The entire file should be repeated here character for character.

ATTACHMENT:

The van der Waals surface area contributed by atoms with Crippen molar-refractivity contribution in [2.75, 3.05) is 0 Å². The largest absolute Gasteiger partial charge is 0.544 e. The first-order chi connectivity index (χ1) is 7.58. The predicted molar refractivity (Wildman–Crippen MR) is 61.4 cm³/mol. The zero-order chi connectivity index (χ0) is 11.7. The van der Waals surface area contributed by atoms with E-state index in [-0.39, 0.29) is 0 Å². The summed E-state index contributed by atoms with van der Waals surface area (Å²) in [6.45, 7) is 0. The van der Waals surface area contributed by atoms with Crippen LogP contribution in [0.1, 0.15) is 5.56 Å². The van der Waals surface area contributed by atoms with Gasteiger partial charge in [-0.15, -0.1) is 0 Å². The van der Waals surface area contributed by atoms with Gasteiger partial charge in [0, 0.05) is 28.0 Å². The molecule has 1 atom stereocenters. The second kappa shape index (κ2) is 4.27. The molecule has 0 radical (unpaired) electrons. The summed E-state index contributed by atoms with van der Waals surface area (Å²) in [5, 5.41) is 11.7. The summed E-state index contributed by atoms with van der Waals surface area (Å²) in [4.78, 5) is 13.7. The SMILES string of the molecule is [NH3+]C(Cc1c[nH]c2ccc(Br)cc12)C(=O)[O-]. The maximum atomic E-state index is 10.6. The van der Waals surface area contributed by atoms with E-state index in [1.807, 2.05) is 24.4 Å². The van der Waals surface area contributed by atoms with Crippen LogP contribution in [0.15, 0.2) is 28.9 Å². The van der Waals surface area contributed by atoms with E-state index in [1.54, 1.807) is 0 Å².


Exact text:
The van der Waals surface area contributed by atoms with Crippen molar-refractivity contribution in [2.75, 3.05) is 0 Å². The largest absolute Gasteiger partial charge is 0.544 e. The first-order chi connectivity index (χ1) is 7.58. The predicted molar refractivity (Wildman–Crippen MR) is 61.4 cm³/mol. The zero-order chi connectivity index (χ0) is 11.7. The van der Waals surface area contributed by atoms with E-state index in [-0.39, 0.29) is 0 Å². The summed E-state index contributed by atoms with van der Waals surface area (Å²) in [6.45, 7) is 0. The van der Waals surface area contributed by atoms with Crippen LogP contribution in [0.1, 0.15) is 5.56 Å². The van der Waals surface area contributed by atoms with Gasteiger partial charge in [-0.15, -0.1) is 0 Å². The van der Waals surface area contributed by atoms with Gasteiger partial charge in [0, 0.05) is 28.0 Å². The molecule has 1 atom stereocenters. The second kappa shape index (κ2) is 4.27. The molecule has 0 radical (unpaired) electrons. The summed E-state index contributed by atoms with van der Waals surface area (Å²) in [5, 5.41) is 11.7. The summed E-state index contributed by atoms with van der Waals surface area (Å²) in [4.78, 5) is 13.7. The SMILES string of the molecule is [NH3+]C(Cc1c[nH]c2ccc(Br)cc12)C(=O)[O-]. The maximum atomic E-state index is 10.6. The van der Waals surface area contributed by atoms with E-state index in [1.807, 2.05) is 24.4 Å². The van der Waals surface area contributed by atoms with Crippen LogP contribution in [0.15, 0.2) is 28.9 Å². The van der Waals surface area contributed by atoms with E-state index in [1.54, 1.807) is 0 Å².